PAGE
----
Does it not become a question of time then — Benjamin Graham’s strategy was the best for his times, but today when the market is trading at such a high valuation, you can’t hope to find Graham-type stocks…The eighties, of course, was a great time to bet on quality compounders in America given the secular growth in the economy for the next many years...

Yes, to a degree. But it need not be either-or. I own Berkshire Hathaway and I also own Nam Tai, a micro-cap net-net. I can do both. Both tend to be more readily available at cyclical lows and become harder to find at the extended phase of a bull run. If you looked at the value of the business, and then saw the price and found it significantly lower, it’s a good opportunity — whichever way you look at it. After all, intrinsic value is intrinsic value and market price is market price. 

>>> Can you share some Buffett concepts that you found particularly useful?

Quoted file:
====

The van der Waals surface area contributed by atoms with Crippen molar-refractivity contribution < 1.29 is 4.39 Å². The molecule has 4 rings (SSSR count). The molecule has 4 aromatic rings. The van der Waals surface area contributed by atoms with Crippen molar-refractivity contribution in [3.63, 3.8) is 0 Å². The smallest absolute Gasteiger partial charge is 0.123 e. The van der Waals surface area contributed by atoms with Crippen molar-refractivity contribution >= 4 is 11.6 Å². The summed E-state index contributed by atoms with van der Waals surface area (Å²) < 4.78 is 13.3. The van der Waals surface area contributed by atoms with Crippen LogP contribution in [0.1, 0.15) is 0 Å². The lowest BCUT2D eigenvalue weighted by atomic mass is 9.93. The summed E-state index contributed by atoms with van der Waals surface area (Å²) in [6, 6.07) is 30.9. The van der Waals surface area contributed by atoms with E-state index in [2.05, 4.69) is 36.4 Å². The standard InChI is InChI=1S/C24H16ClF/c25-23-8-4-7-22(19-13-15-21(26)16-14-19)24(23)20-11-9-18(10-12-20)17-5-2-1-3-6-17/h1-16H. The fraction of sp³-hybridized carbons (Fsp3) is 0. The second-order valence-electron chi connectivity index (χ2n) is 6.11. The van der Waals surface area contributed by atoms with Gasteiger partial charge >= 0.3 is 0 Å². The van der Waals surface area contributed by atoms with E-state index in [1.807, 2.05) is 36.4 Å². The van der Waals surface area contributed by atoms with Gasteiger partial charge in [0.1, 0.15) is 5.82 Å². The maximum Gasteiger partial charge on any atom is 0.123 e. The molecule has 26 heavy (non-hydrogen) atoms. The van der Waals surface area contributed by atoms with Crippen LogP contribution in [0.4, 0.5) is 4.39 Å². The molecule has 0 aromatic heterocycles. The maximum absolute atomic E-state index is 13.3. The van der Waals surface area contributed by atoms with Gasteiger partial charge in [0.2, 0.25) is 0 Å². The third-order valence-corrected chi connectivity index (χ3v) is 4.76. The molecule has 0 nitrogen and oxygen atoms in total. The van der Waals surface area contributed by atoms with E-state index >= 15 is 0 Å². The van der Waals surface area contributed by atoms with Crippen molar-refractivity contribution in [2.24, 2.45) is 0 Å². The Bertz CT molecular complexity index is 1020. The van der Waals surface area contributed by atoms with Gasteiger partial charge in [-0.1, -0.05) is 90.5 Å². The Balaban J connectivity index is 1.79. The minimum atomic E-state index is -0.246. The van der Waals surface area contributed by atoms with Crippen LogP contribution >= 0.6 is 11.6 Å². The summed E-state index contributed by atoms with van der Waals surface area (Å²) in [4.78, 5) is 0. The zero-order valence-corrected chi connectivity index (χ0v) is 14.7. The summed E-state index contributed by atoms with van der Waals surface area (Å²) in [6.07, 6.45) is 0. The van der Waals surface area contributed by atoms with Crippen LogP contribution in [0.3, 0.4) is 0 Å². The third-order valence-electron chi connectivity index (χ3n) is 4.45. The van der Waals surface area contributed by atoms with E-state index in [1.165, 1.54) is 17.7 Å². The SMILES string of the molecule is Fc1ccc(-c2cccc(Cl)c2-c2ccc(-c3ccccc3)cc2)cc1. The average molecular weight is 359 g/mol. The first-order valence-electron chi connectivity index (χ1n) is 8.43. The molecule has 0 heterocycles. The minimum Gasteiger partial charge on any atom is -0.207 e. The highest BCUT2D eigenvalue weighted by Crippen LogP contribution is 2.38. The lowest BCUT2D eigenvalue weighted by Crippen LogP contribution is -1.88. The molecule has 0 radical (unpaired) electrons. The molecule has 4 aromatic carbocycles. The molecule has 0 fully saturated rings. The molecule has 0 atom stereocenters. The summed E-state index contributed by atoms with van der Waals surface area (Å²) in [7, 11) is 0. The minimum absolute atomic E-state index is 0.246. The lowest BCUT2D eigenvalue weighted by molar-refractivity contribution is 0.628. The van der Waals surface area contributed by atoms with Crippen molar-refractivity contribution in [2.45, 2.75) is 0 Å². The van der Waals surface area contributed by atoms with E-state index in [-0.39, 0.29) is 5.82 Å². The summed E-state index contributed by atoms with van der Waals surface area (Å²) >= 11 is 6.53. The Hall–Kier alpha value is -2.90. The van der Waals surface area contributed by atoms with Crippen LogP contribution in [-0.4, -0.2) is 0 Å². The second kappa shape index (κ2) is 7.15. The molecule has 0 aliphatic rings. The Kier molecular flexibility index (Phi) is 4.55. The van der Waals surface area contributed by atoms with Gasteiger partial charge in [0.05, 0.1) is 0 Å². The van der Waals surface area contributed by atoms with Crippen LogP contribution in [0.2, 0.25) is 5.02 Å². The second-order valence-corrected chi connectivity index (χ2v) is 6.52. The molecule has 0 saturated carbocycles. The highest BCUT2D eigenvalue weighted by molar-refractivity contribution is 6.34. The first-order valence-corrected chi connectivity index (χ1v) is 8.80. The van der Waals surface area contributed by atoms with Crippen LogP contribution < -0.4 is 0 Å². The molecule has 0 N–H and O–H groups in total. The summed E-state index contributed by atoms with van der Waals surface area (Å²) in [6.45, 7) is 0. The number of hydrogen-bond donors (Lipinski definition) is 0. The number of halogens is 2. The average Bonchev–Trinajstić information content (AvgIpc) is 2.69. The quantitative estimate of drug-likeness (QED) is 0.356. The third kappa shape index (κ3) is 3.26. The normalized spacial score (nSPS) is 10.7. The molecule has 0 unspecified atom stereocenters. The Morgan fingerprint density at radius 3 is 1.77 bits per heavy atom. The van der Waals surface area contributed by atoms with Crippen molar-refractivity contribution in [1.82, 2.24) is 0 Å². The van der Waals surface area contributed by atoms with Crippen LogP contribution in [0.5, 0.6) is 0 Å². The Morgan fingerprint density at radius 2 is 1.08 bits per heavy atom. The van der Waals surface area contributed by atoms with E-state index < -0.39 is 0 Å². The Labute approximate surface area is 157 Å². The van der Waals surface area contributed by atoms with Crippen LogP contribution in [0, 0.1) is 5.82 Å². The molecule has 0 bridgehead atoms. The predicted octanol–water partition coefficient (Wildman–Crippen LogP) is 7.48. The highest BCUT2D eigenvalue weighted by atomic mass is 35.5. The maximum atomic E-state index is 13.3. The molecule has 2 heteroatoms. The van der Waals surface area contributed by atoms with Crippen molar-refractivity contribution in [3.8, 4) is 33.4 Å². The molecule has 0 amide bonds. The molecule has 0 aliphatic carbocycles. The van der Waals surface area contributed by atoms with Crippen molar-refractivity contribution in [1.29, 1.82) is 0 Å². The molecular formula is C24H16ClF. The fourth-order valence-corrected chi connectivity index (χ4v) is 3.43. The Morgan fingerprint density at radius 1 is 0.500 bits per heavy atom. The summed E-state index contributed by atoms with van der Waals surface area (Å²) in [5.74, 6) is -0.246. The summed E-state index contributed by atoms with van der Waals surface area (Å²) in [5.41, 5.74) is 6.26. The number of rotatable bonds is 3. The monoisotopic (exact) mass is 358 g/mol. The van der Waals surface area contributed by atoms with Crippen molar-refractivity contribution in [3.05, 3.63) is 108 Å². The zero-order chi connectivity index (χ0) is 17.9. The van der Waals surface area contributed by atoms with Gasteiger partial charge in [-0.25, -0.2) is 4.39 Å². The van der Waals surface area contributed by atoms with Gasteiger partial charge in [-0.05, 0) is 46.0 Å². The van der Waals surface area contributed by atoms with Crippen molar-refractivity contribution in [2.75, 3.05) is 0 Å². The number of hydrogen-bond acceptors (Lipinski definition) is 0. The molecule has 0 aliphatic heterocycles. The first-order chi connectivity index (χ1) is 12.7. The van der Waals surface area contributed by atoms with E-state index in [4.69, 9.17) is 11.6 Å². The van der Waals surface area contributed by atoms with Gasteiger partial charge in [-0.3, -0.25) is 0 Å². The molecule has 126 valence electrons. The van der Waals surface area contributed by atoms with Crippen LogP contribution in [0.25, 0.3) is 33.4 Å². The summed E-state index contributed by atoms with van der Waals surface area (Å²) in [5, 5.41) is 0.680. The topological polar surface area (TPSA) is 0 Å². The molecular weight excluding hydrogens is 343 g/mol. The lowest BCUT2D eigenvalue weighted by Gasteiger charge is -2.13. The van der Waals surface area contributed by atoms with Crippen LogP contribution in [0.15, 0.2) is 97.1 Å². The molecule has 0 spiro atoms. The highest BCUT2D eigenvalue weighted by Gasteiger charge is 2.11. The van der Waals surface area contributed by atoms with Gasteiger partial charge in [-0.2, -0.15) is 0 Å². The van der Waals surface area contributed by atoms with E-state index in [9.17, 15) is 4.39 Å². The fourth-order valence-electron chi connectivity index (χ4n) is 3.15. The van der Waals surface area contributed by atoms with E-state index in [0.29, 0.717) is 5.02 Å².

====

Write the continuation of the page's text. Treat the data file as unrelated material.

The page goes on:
Lots, right from the concept of compounding. The concept of Mr. Market by Graham, where he alludes to the fact that the market is to serve you, not the other way round. And then, stocks are not a piece of paper to be traded but piece of assets of the business you own. In the short term, the market is a function of supply and demand, which is a function of emotions. As we move out 3-5 years, the change in value of the stock is likely to be highly correlated to the change in book equity of the business, adjusting for net buyback/net change in share and dividends. Over that time frame, the stock will do what the business does, unless you buy when the stock is highly overvalued or undervalued. The longer you own the stock, the more closer it will track the business.